Video

Video AIDS Conference Welcomes Exciting Developments in HIV Treatment, Prevention

Significant strides have been made in recent years toward the treatment and prevention of HIV, the virus that causes AIDS. This year, at the International AIDS Conference, the AIDS community welcomed progress on a new pill that may prevent transmission of the deadly virus. VOA’s Anita Powell reports from Melbourne, Australia.
Video

Video Israel Targets Gaza Supply Tunnels

The Israeli military has launched a ground operation in Gaza to destroy the myriad tunnels that may have been used to smuggle weapons to Hamas. VOA's Zlatica Hoke reports that could mean more hardship for the people of Gaza, who obtain some of their essential supplies through these underground passages
Video

Video Researchers Target Low-Cost Avatar Technology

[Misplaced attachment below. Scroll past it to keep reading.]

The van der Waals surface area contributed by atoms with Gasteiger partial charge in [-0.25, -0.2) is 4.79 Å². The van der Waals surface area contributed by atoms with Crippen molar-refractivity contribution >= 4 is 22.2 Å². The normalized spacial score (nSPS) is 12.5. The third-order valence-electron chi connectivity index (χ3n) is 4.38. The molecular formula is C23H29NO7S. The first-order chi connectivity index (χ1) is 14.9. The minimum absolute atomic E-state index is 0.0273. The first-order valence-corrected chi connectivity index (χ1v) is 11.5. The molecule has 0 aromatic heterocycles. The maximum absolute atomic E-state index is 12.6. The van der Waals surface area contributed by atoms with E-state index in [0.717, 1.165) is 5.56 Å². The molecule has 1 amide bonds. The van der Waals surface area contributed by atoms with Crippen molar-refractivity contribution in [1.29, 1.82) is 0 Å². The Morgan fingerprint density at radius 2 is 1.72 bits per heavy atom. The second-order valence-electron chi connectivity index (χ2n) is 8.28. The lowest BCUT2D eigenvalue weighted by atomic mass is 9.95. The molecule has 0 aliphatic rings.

Scientists at the University of Southern California Institute for Creative Technologies say 3-dimensional representations could revolutionize social media. Elizabeth Lee has more from Los Angeles.
Video

Video IAEA: Iran Turns its Enriched Uranium Into Less Harmful Form

Iran has converted its stockpiles of enriched uranium into a less dangerous form that is more difficult to use for nuclear weapons, according to the United Nations’ Atomic Energy Agency. The move complies with an interim deal reached with Western powers on Iran's nuclear program last year, in exchange for easing of sanctions. Henry Ridgwell reports for VOA from London.
Video

Video In Cambodia, HIV Diagnosis Brings Deadly Shame

Although HIV/AIDS is now a treatable condition, a positive diagnosis is still a life altering experience. In Cambodia, people living with HIV are often disowned by friends, family and the community. This humiliation can be unbearable. We bring you one Cambodian woman’s struggle to overcome a life tragedy and her own HIV positive diagnosis.

AppleAndroid